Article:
Two questions remain to be pursued. The first is the question of the relationship between methodological norms and cognitive virtues. One possibility is that the methodological norms are the primary bearers of epistemic objectivity. The role of the cognitive virtues in this case is to play at most a supporting role in the application of the objective methodological norms. Another possibility is that the cognitive virtues themselves possess a form of epistemic objectivity in their own right. They do not just play a supporting role with respect to the methodological norms. The virtues themselves embody a form of epistemic objectivity.

The second question relates to the epistemological grounding of the cognitive virtues. A unified theory of epistemic objectivity would provide the same account for the objective warrant of the cognitive virtues as it does for the methodological norms. The question, then, is whether it is possible to treat the cognitive virtues in a way that is analogous to treating the norms of method as truth-conducive tools of inquiry whose reliability is open to empirical investigation.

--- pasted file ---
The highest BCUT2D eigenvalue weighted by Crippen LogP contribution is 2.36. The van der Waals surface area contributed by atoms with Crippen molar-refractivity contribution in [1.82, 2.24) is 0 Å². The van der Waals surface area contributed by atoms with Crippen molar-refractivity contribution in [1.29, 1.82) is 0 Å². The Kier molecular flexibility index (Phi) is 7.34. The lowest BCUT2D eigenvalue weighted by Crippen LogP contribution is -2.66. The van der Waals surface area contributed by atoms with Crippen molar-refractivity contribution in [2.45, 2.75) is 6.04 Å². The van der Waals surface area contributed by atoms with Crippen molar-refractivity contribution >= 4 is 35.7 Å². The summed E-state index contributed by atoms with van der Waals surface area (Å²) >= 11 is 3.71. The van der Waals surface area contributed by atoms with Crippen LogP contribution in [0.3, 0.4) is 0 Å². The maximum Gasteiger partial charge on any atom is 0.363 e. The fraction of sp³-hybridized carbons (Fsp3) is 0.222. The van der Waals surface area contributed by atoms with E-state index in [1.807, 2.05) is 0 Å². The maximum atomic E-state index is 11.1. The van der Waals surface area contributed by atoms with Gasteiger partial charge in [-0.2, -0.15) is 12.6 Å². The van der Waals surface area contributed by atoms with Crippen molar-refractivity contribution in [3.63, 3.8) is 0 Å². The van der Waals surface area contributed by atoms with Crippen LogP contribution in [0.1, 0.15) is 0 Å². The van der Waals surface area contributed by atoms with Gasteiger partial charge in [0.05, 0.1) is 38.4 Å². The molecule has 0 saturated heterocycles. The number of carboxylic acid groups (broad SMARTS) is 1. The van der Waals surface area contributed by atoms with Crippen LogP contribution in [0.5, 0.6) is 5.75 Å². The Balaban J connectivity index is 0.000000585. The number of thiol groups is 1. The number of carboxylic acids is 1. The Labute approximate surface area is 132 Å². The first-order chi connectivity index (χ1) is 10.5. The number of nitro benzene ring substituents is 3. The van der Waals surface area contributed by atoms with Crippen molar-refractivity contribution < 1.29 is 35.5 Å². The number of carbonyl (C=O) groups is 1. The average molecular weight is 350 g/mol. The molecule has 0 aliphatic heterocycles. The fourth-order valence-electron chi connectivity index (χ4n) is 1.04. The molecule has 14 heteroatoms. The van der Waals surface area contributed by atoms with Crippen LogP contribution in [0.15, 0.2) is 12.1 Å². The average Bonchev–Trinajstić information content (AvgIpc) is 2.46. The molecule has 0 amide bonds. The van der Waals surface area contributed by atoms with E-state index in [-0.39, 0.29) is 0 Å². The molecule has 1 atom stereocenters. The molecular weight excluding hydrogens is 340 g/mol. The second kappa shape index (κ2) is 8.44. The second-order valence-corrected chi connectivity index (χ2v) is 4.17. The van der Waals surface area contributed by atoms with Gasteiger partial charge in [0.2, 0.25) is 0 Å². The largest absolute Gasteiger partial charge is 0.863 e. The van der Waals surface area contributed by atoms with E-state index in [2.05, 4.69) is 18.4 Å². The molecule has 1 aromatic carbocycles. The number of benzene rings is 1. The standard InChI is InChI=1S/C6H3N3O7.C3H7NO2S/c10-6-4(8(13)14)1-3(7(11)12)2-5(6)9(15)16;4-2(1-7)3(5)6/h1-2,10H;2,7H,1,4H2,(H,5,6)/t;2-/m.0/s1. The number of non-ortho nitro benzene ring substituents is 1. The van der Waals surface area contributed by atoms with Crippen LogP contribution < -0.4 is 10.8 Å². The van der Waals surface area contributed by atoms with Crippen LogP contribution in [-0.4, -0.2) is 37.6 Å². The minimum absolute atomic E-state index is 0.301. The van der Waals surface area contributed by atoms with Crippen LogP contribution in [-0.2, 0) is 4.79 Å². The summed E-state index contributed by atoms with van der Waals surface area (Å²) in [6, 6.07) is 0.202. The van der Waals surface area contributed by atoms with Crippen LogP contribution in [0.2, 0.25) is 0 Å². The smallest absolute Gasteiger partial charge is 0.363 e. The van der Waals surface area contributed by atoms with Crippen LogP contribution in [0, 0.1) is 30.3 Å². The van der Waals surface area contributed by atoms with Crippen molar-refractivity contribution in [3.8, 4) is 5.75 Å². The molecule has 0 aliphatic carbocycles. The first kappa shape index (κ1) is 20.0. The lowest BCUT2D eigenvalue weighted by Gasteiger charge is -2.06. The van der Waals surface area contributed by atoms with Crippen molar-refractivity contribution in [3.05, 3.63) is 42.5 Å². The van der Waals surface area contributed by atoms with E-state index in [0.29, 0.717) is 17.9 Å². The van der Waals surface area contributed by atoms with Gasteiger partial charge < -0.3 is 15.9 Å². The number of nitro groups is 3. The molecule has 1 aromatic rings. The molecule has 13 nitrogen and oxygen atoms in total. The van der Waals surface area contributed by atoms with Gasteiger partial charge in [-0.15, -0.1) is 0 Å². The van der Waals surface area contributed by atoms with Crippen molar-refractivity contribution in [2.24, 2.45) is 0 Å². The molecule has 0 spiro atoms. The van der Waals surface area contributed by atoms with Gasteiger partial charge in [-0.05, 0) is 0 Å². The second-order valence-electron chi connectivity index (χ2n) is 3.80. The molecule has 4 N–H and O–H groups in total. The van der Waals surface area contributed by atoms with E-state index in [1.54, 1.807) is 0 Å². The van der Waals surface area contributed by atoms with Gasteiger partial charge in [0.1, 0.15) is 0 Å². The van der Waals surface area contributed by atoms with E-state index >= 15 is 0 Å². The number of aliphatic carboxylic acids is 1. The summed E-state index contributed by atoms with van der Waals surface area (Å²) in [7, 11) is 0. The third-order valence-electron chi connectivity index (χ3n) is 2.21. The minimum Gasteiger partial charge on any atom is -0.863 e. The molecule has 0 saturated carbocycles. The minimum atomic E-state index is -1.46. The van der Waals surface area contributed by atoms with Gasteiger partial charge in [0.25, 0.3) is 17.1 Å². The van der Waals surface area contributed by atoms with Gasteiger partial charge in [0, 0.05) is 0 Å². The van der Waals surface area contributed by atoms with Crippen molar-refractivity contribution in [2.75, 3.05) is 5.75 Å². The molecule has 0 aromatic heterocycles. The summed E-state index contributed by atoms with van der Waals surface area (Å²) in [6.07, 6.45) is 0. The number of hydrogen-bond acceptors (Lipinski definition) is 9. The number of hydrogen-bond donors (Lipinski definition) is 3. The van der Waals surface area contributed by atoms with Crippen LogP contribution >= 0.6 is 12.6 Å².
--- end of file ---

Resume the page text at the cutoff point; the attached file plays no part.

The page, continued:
These two questions indicate a direction of further inquiry into the nature of epistemic objectivity from a realist point of view. Much will turn on the prospects for a naturalistic account of the epistemological ground of the virtues along the lines of the approach that has been adopted for the norms of method. Given the track record of naturalism, there are grounds for optimism in this regard.

Corresponding author: Howard Sankey, School of Historical and Philosophical Studies, University of Melbourne, Parkville, VIC 3010, Australia, E-mail:


I am grateful to the editor and the referees of this journal for their helpful comments which led to improvements in the presentation of the ideas in this paper.


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Published Online: 2021-03-18

© 2021 Howard Sankey, published by De Gruyter, Berlin/Boston